Tokyo Station

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Tokyo Station (東京駅) is a Tokyo Subway station located in Chiyoda-ku, Tokyo in the Marunouchi District. The station, located nearest to the Tokyo Imperial Palace, is the main rail terminal for Tokyo and the busiest station in Japan in terms of how many trains pass through daily. It is the 8th busiest passenger tally in Japan and is served by multiple lines and services from throughout Japan.


Lines and Service

The companies that run lines through Tokyo Station include JR East, Central Japan Railway, and Tokyo Metro, with 14 different lines running between the three:

In addition to the 14 subway and train lines, Tokyo Station is a major intercity bus terminal hub with multiple services extending throughout the Kanto region and service into Kansai and Tohoku.


The station’s western façade was originally built and has survived since 1914 while the station itself is home to 10 platforms and 20 tracks, rising above street level in the north south direction. The concourse runs below the tracks and is east/west. The shinkansen lines are located on the east side of the station where the Daimaru Department Store is also located.

In addition to the above ground tracks are two underground platforms for the Sobu/Yokosuka Lines with four tracks at 5 stories below ground. The Keiyo lines are located four stories below ground as well, serving traffic to Tokyo Disneyland and Makuhari Messe.


Main ground platforms include the following:

  • 1/2 - Chuo Main Line
  • 3 – Keihin-Tohoku Line
  • 4 – Yamanote Line
  • 5 – Yamanote Line
  • 6 – Keihin-Tohoku Line
  • 7/8 – Tokaido Line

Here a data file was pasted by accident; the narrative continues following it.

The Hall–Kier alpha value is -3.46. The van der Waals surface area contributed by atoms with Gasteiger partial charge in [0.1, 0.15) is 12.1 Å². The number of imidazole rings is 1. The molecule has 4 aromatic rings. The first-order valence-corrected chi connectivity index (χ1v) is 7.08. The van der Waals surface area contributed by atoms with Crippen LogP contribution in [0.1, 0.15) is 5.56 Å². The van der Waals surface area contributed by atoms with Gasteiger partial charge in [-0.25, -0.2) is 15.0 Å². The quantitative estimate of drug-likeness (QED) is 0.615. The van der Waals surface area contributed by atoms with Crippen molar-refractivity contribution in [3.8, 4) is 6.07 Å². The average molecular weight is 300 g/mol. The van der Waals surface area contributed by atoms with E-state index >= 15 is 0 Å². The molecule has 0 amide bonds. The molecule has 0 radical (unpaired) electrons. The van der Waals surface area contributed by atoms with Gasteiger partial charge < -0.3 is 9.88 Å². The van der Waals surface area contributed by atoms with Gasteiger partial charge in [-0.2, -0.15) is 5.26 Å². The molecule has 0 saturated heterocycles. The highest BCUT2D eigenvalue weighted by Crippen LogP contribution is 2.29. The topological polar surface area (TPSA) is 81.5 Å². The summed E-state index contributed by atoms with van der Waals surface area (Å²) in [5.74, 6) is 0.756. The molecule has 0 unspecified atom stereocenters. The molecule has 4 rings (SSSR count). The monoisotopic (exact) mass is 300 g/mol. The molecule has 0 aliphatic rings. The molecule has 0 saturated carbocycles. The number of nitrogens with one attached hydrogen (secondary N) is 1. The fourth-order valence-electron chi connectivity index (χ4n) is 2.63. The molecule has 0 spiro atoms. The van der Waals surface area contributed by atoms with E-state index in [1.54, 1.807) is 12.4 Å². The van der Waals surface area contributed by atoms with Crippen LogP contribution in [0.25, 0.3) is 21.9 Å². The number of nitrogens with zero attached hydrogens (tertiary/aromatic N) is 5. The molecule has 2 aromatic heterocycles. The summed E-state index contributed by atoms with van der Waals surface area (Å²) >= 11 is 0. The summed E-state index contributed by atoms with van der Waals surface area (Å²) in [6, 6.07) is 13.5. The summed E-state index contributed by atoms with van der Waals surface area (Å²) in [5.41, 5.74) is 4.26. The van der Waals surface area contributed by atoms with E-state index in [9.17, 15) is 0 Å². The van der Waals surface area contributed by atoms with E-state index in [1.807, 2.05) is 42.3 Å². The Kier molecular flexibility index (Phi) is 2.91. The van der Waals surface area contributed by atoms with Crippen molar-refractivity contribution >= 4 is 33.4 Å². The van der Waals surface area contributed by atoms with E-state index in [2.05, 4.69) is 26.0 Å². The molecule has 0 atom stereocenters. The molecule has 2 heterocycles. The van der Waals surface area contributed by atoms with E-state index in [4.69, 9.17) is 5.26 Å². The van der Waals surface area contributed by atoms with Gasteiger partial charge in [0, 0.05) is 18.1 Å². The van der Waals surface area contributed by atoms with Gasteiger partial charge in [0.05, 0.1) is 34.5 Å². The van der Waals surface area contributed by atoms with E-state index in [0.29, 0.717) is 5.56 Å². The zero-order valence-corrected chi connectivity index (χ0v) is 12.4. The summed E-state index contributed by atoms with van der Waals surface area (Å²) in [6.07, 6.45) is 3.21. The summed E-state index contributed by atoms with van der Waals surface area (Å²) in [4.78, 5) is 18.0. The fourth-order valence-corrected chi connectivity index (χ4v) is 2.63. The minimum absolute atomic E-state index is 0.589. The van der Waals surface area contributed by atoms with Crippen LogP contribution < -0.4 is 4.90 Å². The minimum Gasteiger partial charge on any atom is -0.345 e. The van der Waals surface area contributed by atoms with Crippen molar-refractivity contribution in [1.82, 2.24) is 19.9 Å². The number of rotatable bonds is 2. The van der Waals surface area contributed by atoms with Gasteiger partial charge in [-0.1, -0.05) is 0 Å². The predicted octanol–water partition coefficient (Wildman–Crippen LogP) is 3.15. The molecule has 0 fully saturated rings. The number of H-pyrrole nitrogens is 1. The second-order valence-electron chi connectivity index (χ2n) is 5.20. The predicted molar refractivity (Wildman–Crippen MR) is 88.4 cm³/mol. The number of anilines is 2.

• 9/10 – Tokaido Line

Shinkansen Platforms include the following:

  • 14-19 – Tokaido Shinkansen
  • 20-23 – Tohoku Shinkansen

Additional Underground Platforms include the following:

  • Sobu B1 – Yokosuka Line
  • Sobu B2 – Yokosuka Line
  • Sobu B3 – Sobu Line
  • Sobu B4 – Sobu Line
  • Keiyo B1-4 – Keiyo Line

The final platforms are dedicated to the Tokyo Metro’s Murunouchi Line, with two separate platforms for either direction.


The first plans for Tokyo Station were drawn up in 1889 with the plans for an elevated railway connecting the Tokaido Main Line to the Nippon Railway. When this new line was sent to construction, the Central Station was developed to serve as a middle point.

The construction was delayed when the Sino-Japanese War broke out and later when the Russo-Japanese war broke out, but later started in 1908. Designed by Tatsuno Kingo, the station opened on December 18, 1914, with the Chuo Main Line extension bing put into place in 1919.

Historically, Tokyo Station has a black mark in Japanese history with the assassination of Prime Minister Hara Takashi taking place outside the South Gates in 1921. Later, much of the station was destroyed during the 1945 fire bombings by US plans.

Following World War II, much of the station was rebuilt and upgraded along with the building of the Daimaru Department Store. The first Shinkansen service upgrades were made in 1964 and much redevelopment has been done since as new lines, new services, and general remodels have taken place.

Nearby Stations

Stations directly adjacent to Tokyo Station include:

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